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Defending life from the moment of conception

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News, 11 April 2001

11 April 2001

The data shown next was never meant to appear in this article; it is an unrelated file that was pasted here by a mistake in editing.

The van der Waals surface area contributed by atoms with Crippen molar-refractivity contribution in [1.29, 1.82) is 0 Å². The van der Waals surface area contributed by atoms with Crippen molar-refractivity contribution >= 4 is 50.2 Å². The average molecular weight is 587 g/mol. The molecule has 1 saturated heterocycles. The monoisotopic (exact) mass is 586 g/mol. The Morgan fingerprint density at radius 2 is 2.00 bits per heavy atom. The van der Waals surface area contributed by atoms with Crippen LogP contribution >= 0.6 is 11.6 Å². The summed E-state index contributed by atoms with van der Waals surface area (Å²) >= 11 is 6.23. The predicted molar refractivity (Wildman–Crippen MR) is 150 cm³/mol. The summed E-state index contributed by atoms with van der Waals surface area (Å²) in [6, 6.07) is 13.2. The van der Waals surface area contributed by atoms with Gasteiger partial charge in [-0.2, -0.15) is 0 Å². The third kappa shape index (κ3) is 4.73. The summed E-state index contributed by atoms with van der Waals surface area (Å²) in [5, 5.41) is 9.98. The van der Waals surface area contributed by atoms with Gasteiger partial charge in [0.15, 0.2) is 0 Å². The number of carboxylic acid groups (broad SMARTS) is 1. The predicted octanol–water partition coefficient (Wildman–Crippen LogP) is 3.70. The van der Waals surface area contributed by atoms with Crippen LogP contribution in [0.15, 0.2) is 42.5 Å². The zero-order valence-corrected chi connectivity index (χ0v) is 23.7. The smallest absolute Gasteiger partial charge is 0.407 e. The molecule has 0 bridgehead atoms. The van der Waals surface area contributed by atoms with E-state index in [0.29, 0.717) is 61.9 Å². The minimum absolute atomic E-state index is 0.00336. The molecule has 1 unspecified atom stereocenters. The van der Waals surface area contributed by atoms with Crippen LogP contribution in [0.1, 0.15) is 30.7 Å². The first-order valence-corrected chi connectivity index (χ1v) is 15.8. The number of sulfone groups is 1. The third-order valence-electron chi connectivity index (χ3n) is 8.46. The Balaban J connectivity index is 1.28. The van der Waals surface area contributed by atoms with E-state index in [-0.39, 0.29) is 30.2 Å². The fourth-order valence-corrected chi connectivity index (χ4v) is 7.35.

11 April 2001 Euthanasia will be legal in the Netherlands before the end of the month after the country's upper house of parliament passed the measure yesterday by 46 votes to 28. The law will take effect once it has received Queen Beatrix's assent and has been published in the official media. 10,000 opponents held a rally outside the senate as the legislation was passed, and two anti-euthanasia petitions which together contained the signatures of 40,000 people were presented to legislators before the debate. Mrs Els Borst-Eilers, the Dutch health minister, said that she hoped other countries would now "find the courage to enter into similar debate", although reaction from abroad was in many cases negative. The Russian health minister warned that the law would be open to abuse, while pro-life campaigners and religious leaders in America, Britain, Poland and elsewhere condemned the legislation. Dominic Baster, a spokesman for SPUC in London, said: "Moves towards the legalisation of euthanasia in Europe and elsewhere are intimately connected with the denial of human rights to unborn children who are killed in the course of experiments, fertility treatment, post-coital birth control or surgical abortion. All of these constitute assaults on the inherent dignity and value of human life. Legalised euthanasia is thus directly related to the legalisation of abortion, for the latter provided the foothold for a culture of death which logically leads on to euthanasia. The only way to prevent further proliferation of a pro-death culture is to defend the fundamental premise that human life, at every stage and in every situation, possesses an inherent dignity of itself." [Pro-Life E-News, 10 April; BBC News online , Reuters and SPUC, 11 April] Members of the British House of Commons have attacked the biased composition of the House of Lords select committee on stem cell research [see news digest for 7 March ] and have singled out the Anglican bishop who will serve as its chairman for particular criticism. An early day motion so far signed by five MPs points out that Rt Rev Richard Harries, the Anglican bishop of Oxford who is one of the lords spiritual in Britain's upper house of parliament, has consistently supported destructive research on human embryos and rejects his assertions that this view is compatible with traditional Christian teaching. The motion observes that significant sections within his own church oppose such research, as do Evangelical, Catholic and Orthodox Christians. [House of Commons early day motion 570, 9 April ] The Vatican has reiterated its opposition to destructive experimentation on human embryos. In response to a proposal by Italy's health minister that 250 abandoned frozen embryos who are destined for destruction anyway should be experimented upon, Bishop Elio Sgreccia, vice-president of the Pontifical Council for Life, said that the use of human embryos for research was inherently immoral. The bishop also lamented the fact that 240,000 frozen embryos in Italy alone were stored in liquid nitrogen, a "scandal" which he referred to as "a very grave act of violence". [EWTN News, 10 April ] The government of the Netherlands has said that it would prevent Dr Philip Nitschke from providing euthanasia on a boat moored in international waters under the Dutch flag [see news digest for 9 April ]. Dr Nitschke had announced plans to offer euthanasia to Australians on the boat under Dutch law, but Mrs E Borst-Eilers, the Dutch minister of health, said that she would co-operate with Australian colleagues to prevent the initiative. [Pro-Life E-News, 10 April] Alaska's state senate has attempted to ensure that no state money will be used to fund abortions for poor women. The Republican controlled senate passed a budget bill on Monday which included a specific stipulation that the budget for the health and social services department would fail if a judge ruled that abortions had to be provided for. Democrat senators objected to the wording, which they said amounted to a blackmail clause. A joint conference of the state's two legislative chambers will now discuss the budget bill. [AP, via Anchorage Daily News, 10 April ]

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